A whole new world of banking is becoming available, and we should be excited about the opportunities that online and mobile technology can provide. The UK is positioning itself as a world leader in financial technology, and we can already see signs of the benefits that all the developments in financial technology can bring. For example, since April 2014, customers can securely transfer money instantly to other bank accounts using only their mobile phone number as identification, which means that they do not have to access a computer or travel to a branch to make a payment. From 31 July 2016, customers will be able to use their telephone to photograph cheques for payment into their bank account, making life easier

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for customers in remote areas. Several banks are taking action to help their customers use those new technologies with confidence.

We are also making progress on ATM provision. The number of free-to-use ATMs is at an all-time high, and 97% of withdrawals are now made free of charge. I understand that in Eccleshall NatWest will still provide an ATM in the local community. There are also two other free-to-use ATMs within 1 mile of the branch that is to close.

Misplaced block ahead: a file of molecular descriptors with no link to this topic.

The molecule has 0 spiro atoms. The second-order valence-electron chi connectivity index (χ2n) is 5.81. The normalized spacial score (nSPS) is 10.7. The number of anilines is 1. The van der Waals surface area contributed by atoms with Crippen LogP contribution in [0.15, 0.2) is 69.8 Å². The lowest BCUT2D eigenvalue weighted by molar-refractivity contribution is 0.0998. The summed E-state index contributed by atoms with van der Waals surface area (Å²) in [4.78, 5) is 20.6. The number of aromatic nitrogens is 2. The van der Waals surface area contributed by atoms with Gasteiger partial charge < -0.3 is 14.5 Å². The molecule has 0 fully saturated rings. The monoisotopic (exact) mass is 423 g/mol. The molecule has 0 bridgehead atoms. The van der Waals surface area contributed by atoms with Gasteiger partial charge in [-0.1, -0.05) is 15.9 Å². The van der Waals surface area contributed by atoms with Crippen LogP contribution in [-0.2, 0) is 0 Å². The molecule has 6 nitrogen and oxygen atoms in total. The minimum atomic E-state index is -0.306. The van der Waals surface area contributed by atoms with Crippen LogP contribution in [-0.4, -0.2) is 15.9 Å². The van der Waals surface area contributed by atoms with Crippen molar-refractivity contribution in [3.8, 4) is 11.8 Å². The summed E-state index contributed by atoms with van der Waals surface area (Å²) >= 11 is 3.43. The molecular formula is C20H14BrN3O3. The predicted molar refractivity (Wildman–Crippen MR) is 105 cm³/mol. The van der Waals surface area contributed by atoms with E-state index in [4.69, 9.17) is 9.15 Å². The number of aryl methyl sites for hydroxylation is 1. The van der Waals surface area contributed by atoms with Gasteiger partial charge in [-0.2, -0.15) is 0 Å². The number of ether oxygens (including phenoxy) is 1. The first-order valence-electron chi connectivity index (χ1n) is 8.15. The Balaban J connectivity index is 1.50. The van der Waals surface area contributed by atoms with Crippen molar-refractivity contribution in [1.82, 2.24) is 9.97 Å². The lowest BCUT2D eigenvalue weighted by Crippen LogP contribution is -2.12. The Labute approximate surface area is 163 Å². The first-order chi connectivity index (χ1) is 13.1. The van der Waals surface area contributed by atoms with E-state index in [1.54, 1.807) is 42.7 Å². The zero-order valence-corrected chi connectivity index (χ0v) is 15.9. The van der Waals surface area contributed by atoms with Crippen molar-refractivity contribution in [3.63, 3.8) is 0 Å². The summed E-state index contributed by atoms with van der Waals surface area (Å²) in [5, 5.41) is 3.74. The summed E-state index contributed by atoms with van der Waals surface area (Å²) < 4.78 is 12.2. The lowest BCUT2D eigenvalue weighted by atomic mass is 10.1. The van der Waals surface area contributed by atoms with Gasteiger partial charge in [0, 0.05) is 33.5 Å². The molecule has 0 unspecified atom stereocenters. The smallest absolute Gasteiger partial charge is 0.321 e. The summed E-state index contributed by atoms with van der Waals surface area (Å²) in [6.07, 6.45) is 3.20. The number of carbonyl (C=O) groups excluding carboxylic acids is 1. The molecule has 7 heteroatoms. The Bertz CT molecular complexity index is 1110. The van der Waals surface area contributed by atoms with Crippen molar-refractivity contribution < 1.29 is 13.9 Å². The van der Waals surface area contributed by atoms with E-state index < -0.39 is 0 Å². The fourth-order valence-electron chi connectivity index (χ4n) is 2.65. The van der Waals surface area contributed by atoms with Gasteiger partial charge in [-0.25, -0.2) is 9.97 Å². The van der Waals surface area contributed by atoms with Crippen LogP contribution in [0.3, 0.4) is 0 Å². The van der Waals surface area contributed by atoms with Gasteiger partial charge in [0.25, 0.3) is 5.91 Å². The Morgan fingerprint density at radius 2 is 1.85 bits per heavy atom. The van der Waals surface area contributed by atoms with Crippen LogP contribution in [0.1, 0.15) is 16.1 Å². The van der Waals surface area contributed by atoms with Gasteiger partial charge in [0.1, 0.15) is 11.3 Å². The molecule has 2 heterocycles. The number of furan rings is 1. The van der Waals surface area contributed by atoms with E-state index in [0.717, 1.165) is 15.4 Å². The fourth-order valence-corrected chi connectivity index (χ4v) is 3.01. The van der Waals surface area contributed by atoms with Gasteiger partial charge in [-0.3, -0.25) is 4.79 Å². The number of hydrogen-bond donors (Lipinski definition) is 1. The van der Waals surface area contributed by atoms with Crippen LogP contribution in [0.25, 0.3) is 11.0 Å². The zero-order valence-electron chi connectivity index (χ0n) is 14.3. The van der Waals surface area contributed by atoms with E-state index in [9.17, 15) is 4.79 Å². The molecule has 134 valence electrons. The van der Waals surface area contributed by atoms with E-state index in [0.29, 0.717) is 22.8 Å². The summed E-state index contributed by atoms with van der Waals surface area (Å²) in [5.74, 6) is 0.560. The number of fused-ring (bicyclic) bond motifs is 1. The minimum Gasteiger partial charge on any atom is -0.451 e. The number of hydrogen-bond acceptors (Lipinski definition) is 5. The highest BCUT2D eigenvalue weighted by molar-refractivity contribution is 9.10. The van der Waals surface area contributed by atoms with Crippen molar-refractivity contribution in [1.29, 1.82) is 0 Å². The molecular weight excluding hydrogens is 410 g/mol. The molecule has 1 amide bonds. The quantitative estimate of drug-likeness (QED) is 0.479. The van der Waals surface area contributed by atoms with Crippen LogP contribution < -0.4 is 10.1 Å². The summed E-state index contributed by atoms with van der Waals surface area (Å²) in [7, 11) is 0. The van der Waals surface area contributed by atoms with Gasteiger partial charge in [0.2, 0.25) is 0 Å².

More generally, it is often the most isolated or disadvantaged communities that have the worst access to free-to-use ATMs, so the Government are working closely with the LINK network’s financial inclusion programme to subsidise free-to-use cash points in more than 1,400 remote and deprived areas across the UK. Importantly, members of the public can nominate their area for inclusion. I believe that the ATM network can play a more important role in addressing some of the concerns voiced by consumers whose local branch is closing.